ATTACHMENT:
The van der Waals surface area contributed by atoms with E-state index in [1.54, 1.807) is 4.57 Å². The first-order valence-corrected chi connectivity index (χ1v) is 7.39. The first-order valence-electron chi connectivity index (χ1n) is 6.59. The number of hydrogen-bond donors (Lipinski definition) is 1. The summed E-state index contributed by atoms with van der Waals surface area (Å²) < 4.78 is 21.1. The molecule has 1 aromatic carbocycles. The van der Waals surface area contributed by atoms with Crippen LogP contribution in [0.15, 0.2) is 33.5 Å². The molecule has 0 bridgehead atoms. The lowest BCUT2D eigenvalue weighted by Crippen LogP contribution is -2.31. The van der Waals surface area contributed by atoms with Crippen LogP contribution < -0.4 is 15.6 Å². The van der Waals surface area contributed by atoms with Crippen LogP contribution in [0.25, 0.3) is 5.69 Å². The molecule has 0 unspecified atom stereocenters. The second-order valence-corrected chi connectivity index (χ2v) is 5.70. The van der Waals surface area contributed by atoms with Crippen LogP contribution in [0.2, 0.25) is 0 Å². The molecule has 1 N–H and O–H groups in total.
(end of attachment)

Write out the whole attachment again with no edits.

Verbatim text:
The van der Waals surface area contributed by atoms with E-state index in [1.54, 1.807) is 4.57 Å². The first-order valence-corrected chi connectivity index (χ1v) is 7.39. The first-order valence-electron chi connectivity index (χ1n) is 6.59. The number of hydrogen-bond donors (Lipinski definition) is 1. The summed E-state index contributed by atoms with van der Waals surface area (Å²) < 4.78 is 21.1. The molecule has 1 aromatic carbocycles. The van der Waals surface area contributed by atoms with Crippen LogP contribution in [0.15, 0.2) is 33.5 Å². The molecule has 0 bridgehead atoms. The lowest BCUT2D eigenvalue weighted by Crippen LogP contribution is -2.31. The van der Waals surface area contributed by atoms with Crippen LogP contribution < -0.4 is 15.6 Å². The van der Waals surface area contributed by atoms with Crippen LogP contribution in [0.25, 0.3) is 5.69 Å². The molecule has 0 unspecified atom stereocenters. The second-order valence-corrected chi connectivity index (χ2v) is 5.70. The van der Waals surface area contributed by atoms with Crippen LogP contribution in [0.2, 0.25) is 0 Å². The molecule has 1 N–H and O–H groups in total.